Recently, I have been hearing a lot of talk about the importance of wheelchair users being able to “look people in the eye.” Whether it’s a standing wheelchair, a power wheelchair that elevates or an exoskeleton, the underlying message is basically the same: Your social interactions and status will improve if you are on the same eye level as a standing person.
Really? Just raise me up and people will respect me more? By no longer literally looking down on me, people will stop figuratively looking down on me? Is it that simple, or is there more to it? What we are actually talking about here refers to body language, social status and social conventions. And there is a lot more to these concepts then how high your eyes are relative to someone else’s.
When someone looks you in the eye, what does he or she see? Do they see someone who is confident regardless of his or her physical positioning? Or do they see someone desperately trying to be accepted as “normal.” Who are these people that you want to look in the eye?
My guess is that your family and friends aren’t affected by your eye level. For better or worse, how they feel about you and interact with you is unlikely to be swayed by whether you are up high or down low. They have a lot more data points to consider.
But encounters with strangers are different — first impressions matter. You want to make a “good” impression on a stranger, and you feel the need to be upright or elevated to do so. But let’s not forget, when it comes to first impressions, people take into consideration the entire package of what they see. Your eye height is only one consideration.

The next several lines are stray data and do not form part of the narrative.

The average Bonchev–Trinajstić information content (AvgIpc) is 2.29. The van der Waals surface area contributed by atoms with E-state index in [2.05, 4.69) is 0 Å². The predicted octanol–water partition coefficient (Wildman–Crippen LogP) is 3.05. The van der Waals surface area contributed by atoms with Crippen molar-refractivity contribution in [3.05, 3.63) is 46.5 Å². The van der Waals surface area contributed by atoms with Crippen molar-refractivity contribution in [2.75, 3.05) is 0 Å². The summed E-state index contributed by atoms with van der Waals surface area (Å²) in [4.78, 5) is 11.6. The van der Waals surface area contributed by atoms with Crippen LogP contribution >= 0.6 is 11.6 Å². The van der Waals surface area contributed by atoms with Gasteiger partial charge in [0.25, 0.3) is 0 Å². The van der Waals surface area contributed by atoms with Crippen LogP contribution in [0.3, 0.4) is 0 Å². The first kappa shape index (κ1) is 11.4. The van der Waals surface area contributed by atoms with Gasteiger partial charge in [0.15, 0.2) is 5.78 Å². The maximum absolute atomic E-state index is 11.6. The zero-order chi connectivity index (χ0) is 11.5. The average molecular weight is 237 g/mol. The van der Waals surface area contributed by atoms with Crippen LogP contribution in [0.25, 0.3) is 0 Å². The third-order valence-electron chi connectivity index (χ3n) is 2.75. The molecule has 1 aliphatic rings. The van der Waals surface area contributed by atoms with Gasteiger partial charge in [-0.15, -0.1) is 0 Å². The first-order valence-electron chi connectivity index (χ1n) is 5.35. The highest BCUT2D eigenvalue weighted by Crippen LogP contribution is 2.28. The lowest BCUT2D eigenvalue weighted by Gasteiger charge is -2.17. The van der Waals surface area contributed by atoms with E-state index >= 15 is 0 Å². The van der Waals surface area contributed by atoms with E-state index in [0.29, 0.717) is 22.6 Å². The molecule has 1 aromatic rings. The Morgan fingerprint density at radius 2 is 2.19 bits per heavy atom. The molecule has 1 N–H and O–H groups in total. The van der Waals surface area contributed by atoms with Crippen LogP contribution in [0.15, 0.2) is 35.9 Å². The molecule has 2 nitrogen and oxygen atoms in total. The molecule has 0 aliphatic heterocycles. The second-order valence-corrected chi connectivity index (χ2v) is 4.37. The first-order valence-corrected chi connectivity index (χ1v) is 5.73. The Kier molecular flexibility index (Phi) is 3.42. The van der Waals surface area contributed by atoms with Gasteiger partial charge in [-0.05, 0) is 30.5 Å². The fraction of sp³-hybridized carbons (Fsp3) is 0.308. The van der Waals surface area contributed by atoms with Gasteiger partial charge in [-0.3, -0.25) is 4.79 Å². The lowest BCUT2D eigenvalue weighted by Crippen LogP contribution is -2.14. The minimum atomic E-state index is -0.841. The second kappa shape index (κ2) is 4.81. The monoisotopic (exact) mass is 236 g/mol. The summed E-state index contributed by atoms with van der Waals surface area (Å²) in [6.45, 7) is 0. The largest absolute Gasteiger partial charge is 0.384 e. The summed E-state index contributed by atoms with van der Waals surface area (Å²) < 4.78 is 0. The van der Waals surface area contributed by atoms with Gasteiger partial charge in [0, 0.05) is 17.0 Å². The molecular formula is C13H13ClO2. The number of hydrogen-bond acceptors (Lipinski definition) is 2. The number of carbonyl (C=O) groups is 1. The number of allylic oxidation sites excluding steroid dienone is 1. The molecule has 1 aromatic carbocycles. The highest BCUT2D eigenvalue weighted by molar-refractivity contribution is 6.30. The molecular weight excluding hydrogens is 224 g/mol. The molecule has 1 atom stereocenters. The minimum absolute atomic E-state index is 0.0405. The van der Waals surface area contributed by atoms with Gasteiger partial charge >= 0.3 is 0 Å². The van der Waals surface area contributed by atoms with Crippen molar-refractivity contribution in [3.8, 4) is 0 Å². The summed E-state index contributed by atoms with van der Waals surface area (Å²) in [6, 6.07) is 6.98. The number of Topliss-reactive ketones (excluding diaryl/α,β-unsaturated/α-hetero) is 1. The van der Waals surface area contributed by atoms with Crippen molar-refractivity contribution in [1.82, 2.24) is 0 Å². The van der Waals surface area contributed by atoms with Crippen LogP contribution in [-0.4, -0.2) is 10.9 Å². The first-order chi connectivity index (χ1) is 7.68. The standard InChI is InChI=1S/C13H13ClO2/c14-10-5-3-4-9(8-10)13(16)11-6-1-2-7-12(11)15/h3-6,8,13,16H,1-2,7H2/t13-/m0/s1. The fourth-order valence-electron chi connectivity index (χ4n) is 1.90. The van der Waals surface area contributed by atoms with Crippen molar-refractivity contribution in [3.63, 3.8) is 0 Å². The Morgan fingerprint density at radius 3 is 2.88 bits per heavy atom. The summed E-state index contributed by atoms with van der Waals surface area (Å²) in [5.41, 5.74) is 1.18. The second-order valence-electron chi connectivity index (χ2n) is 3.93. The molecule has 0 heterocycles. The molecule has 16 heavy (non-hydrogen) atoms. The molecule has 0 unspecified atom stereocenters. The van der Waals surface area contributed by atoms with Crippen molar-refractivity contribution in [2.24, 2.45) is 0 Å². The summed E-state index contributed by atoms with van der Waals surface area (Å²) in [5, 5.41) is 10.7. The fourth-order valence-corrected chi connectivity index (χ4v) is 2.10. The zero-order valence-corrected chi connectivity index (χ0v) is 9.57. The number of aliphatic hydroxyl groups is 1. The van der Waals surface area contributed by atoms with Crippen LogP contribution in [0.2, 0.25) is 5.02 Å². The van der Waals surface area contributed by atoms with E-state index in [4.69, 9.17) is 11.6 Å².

Not all eye contact is created equal. Twice a week or so, I use my long leg braces at the gym. I “walk” in a loop around the gym. OK, so it’s not walking. It’s an awkward two-legged swinging gait, but I am upright. I have been using my braces for many years at the same location. Therefore, I can compare my standing interactions with my seated interactions since all other factors remain the same.
Here is what I notice: People make even less eye contact with me standing in my braces than they do when I am using my wheelchair. When they do look at me, I can tell many of them are thinking “Dude, you are really messed up.” I am not experiencing the “fun and engaging” eye-to-eye social interactions that are supposed to happen. When I talk to people I already know while standing, I don’t notice any improvement in the conversation. Don’t get me wrong — I think any kind of standing/ambulation/walking that you can do is great for multiple health reasons. For many people, it’s also psychologically beneficial to be upright for periods of time. But the whole thing about needing to be on eye level with other people to engage with them on equal terms is an artificial construct.
If you want to be upright, great. Go for it! But if your desire to be upright is based on feeling socially excluded or disrespected for being seated, being at eye level will not solve this root problem. Your level of confidence, your ability to exude competence and warmth, your appearance and your skill at leading the conversation will have the greatest effect on how you are perceived. You can project all of these qualities from a seated position.
In my personal experience, there are two best moments in being upright. The first is the instant that I stand up to my full height. The second is the wave of relief I feel when I sit back down in my wheelchair.
Image credit: Photo by Author